Singapore Food Story Grant Awarded to SIT in Future Foods
SIT’s Asst Prof Du Juan and A*STAR’s Assoc Prof Bi Xuezhi have been awarded an Industry Alignment Fund (Pre-positioning) to kickstart a first-in-Asia testbed platform to advance research on plant-based proteins
These days, more consumers are making the switch to plant-based diets for health reasons. Many are also more open to trying novel foods and seek a variety of food choices. According to a report by NielsonIQ, manufacturers and investors have been quick to leverage the increasing demand for plant-based proteins.
Plant-based products made from soy, peas, or wheat should be quite familiar to most consumers. However, there are rising concerns over the quality, digestibility, and potential allergens of plant-based proteins – something that food manufacturers need to be aware of when developing novel foods for human consumption.
First IAF-PP Research Project Hosted by SIT
Earlier this year, Asst Prof Du Juan from SIT and Assoc Prof Bi Xuezhi from A*STAR’s Bioprocessing Technology Institute (BTI) were awarded an Industry Alignment Fund – Pre-positioning (IAF-PP) to kickstart the development of a testbed platform to advance research on plant-based proteins in Asia.
This is the first time SIT will host an IAF-PP research project. The grant is awarded under the Singapore Food Story R&D Programme jointly led by Singapore Food Agency and A*STAR. Titled “First automated protein profiling and functional characterisation platform for plant-based novel foods”, the IAF-PP research project will involve BTI, A*STAR’s Institute of Materials Research and Engineering (IMRE), and the National University of Singapore (NUS).
Team lead and co-Principal Investigator, Asst Prof Du Juan explains why there is a need for such a testbed platform here:
Why is there a need to develop a testbed platform for plant-based proteins in Singapore?
Currently, the food and beverage industry does not have access to a centralised platform that provides cost-effective and resource-efficient services for protein profiling and functional property tests. This means that companies interested in developing plant-based food products will find it challenging to meet food safety and quality criteria to screen many plant-based protein ingredients due to the unknown allergenicity, nutritional, and functionality information of plant-based protein ingredients.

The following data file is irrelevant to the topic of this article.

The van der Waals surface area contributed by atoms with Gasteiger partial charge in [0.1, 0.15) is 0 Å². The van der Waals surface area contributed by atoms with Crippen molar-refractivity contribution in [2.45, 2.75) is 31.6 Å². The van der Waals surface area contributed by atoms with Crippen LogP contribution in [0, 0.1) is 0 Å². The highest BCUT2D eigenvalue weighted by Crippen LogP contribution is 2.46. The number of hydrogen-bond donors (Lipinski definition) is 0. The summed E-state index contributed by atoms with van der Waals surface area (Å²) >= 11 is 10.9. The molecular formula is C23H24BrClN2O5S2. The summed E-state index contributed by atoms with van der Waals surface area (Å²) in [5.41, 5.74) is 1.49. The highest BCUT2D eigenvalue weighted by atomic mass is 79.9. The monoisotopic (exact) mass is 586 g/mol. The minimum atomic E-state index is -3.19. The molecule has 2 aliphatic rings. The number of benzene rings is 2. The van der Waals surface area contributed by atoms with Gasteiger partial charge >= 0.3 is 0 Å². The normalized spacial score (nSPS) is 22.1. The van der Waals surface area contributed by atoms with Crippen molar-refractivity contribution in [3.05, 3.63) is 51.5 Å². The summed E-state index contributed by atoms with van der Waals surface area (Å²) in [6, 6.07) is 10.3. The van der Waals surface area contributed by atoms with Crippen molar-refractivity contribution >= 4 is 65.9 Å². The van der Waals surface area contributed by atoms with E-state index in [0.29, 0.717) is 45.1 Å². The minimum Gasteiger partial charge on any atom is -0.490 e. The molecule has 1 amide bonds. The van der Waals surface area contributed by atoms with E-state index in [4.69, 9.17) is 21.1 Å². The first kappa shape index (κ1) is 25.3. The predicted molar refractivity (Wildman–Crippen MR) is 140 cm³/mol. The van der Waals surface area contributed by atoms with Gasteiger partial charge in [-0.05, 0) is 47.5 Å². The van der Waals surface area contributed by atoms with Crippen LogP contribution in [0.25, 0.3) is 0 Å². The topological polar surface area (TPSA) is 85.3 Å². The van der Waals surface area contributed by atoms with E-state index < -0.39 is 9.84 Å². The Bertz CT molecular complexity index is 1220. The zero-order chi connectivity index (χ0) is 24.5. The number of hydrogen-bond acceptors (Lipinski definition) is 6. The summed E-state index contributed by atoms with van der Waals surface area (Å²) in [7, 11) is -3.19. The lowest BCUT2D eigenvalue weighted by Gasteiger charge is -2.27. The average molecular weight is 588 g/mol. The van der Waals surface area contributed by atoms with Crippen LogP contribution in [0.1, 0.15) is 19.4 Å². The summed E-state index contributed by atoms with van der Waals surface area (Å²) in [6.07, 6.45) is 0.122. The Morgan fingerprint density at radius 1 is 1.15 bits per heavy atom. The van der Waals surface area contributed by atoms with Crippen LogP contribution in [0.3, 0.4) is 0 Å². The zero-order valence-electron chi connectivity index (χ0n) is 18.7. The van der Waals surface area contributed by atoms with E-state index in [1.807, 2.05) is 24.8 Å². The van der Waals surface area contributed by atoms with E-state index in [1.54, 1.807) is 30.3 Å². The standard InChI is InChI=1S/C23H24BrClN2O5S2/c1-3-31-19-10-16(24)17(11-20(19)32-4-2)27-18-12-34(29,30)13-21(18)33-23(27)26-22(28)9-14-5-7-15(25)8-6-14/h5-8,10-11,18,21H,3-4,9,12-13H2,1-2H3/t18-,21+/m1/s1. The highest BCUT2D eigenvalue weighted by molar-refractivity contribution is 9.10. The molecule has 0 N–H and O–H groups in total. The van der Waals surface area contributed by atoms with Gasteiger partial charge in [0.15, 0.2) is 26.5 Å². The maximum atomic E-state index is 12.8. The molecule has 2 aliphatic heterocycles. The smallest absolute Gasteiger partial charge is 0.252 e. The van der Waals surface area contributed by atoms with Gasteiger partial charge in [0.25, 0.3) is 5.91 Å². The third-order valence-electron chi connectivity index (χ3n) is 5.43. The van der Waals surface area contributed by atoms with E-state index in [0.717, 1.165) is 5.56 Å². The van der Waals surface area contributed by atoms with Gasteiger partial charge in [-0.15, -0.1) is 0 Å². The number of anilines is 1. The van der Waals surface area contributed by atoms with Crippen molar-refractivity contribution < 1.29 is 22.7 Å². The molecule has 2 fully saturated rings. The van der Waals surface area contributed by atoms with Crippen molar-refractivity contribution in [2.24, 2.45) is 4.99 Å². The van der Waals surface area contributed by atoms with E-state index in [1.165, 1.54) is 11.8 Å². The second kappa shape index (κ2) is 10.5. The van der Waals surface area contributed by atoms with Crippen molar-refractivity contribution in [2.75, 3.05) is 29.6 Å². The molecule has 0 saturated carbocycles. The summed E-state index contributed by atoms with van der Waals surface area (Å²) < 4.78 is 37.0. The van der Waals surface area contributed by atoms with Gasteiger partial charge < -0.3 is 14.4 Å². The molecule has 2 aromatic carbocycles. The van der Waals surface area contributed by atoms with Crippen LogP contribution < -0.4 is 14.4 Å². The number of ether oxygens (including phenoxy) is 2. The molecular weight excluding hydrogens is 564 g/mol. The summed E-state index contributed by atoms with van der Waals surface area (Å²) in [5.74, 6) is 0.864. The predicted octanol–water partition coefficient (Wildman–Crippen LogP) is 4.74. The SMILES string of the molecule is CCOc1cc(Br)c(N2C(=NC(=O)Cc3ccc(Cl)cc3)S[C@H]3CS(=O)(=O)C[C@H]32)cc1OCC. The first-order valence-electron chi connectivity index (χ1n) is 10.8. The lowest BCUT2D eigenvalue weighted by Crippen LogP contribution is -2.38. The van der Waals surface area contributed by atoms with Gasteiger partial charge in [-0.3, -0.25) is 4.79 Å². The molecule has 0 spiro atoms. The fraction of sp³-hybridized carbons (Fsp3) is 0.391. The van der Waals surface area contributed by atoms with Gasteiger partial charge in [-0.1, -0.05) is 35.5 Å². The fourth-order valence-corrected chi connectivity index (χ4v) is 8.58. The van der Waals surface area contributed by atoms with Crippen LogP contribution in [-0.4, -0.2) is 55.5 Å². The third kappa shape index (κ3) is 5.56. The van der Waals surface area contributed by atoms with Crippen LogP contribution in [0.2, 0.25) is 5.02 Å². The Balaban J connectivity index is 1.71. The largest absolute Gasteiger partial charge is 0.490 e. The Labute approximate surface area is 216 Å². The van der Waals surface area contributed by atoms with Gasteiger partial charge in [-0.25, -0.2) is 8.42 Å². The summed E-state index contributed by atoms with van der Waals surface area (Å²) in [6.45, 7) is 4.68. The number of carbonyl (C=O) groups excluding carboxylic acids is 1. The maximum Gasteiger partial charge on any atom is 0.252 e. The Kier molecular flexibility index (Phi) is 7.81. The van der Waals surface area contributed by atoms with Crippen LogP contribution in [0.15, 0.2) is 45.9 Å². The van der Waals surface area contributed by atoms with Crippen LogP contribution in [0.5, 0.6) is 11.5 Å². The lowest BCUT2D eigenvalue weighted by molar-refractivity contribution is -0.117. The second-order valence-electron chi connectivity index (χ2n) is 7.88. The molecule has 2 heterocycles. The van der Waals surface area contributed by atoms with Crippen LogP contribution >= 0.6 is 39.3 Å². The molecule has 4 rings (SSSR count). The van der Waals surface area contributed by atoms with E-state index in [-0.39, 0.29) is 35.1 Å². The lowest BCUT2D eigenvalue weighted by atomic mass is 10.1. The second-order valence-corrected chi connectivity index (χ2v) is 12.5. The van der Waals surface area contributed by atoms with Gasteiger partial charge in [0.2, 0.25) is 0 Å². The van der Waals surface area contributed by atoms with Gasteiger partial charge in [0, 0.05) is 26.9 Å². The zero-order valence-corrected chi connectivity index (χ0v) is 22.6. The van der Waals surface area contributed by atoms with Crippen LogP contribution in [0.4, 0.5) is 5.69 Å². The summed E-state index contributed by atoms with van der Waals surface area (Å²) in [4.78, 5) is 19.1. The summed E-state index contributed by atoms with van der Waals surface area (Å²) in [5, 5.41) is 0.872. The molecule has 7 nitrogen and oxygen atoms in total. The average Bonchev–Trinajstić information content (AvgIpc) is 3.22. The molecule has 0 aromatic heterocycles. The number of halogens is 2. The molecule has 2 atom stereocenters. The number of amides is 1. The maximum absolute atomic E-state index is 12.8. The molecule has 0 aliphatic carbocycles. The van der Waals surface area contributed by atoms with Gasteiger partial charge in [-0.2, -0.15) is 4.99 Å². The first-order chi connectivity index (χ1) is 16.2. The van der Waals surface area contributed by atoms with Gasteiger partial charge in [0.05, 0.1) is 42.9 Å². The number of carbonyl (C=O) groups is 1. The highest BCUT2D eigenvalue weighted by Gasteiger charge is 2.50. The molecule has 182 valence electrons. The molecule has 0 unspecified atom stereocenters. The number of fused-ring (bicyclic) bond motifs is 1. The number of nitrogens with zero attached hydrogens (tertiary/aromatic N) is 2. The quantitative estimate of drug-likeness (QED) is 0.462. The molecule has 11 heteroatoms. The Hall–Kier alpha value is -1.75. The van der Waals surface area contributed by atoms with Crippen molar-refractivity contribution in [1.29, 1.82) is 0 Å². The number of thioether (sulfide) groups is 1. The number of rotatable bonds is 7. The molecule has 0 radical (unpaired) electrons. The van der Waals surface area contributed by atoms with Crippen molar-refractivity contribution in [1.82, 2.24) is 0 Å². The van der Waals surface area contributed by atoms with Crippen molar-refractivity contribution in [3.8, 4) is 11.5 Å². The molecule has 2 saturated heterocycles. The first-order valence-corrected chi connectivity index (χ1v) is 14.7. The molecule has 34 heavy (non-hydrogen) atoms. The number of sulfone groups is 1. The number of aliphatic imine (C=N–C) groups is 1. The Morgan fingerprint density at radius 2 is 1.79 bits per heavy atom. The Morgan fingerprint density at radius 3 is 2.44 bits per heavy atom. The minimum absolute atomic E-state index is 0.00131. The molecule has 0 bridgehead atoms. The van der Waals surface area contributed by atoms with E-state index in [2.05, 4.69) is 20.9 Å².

What can the proposed testbed platform offer?
Aside from food safety, the testbed can identify previously unknown uses or applications of ingredients. Alternative sources of plant-based proteins that were previously overlooked can be tested at the platform for digestibility, potential allergens, and more.
The platform can help to ‘match’ food and beverage manufacturers with suppliers of raw ingredients. Both types of companies can leverage the platform’s research findings to spark food innovation. The approach is to use an automation process to increase output to profile and characterise functional properties of protein. This will help reduce the time and manpower costs of traditional research methods.
In addition to research on the potential food applications of alternative plant-based protein, the team of researchers also hope to provide technological expertise needed for protein extraction process. The team will also examine broader concerns such as how to store ingredients safely with the Hazard Analysis and Critical Control Point (HACCP) plan in mind.
How did this idea come about?
Asst Prof Du shared that the idea for this project has been simmering in her mind for a long time. Before she joined SIT, she was from the food and beverage industry.
She said, “I have always thought that there should be a service sector for suppliers of raw ingredients and manufacturers in search of ingredients to develop novel food products. I was fortunate enough to meet Assoc Prof Bi Xuezhi from A*STAR, who was trained as a plant biologist with proteomics expertise and shared my views, hence we decided to work on a proposal together.”
Why is there a need for a research platform like this now?
“The research platform will help to accelerate Singapore’s ’30 by 30’ food security goals. As a small country, we are more vulnerable to unpredictable forces such as pandemics and wars. We should explore sustainable ways to use quality ingredients to produce high-quality, nutritious, and safe foods in sustainable quantities,” said Asst Prof Du.
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